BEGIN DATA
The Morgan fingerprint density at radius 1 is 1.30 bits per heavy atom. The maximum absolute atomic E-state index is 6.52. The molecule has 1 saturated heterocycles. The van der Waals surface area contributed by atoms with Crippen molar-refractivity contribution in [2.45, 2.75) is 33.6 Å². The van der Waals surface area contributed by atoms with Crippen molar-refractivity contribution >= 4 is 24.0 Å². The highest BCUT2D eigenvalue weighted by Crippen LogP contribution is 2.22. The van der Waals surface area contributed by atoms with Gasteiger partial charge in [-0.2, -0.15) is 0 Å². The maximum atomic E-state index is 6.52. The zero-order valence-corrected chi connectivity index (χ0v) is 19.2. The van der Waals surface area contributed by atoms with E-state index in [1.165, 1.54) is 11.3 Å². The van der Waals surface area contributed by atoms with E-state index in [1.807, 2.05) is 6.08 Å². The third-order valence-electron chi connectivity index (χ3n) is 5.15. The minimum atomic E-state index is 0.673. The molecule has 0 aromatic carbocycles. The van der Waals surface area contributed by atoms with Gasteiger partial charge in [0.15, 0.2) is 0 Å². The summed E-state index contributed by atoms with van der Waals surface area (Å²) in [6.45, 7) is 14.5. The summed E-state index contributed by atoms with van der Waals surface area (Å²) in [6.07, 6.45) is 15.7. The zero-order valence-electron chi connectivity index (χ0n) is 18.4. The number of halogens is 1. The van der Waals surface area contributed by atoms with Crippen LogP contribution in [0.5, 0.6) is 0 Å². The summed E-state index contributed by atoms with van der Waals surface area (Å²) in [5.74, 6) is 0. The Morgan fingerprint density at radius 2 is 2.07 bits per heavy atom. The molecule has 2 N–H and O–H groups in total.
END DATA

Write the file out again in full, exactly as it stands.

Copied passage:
The Morgan fingerprint density at radius 1 is 1.30 bits per heavy atom. The maximum absolute atomic E-state index is 6.52. The molecule has 1 saturated heterocycles. The van der Waals surface area contributed by atoms with Crippen molar-refractivity contribution in [2.45, 2.75) is 33.6 Å². The van der Waals surface area contributed by atoms with Crippen molar-refractivity contribution >= 4 is 24.0 Å². The highest BCUT2D eigenvalue weighted by Crippen LogP contribution is 2.22. The van der Waals surface area contributed by atoms with Gasteiger partial charge in [-0.2, -0.15) is 0 Å². The maximum atomic E-state index is 6.52. The zero-order valence-corrected chi connectivity index (χ0v) is 19.2. The van der Waals surface area contributed by atoms with E-state index in [1.165, 1.54) is 11.3 Å². The van der Waals surface area contributed by atoms with E-state index in [1.807, 2.05) is 6.08 Å². The third-order valence-electron chi connectivity index (χ3n) is 5.15. The minimum atomic E-state index is 0.673. The molecule has 0 aromatic carbocycles. The van der Waals surface area contributed by atoms with Gasteiger partial charge in [0.15, 0.2) is 0 Å². The summed E-state index contributed by atoms with van der Waals surface area (Å²) in [6.45, 7) is 14.5. The summed E-state index contributed by atoms with van der Waals surface area (Å²) in [6.07, 6.45) is 15.7. The zero-order valence-electron chi connectivity index (χ0n) is 18.4. The number of halogens is 1. The van der Waals surface area contributed by atoms with Crippen LogP contribution in [0.5, 0.6) is 0 Å². The summed E-state index contributed by atoms with van der Waals surface area (Å²) in [5.74, 6) is 0. The Morgan fingerprint density at radius 2 is 2.07 bits per heavy atom. The molecule has 2 N–H and O–H groups in total.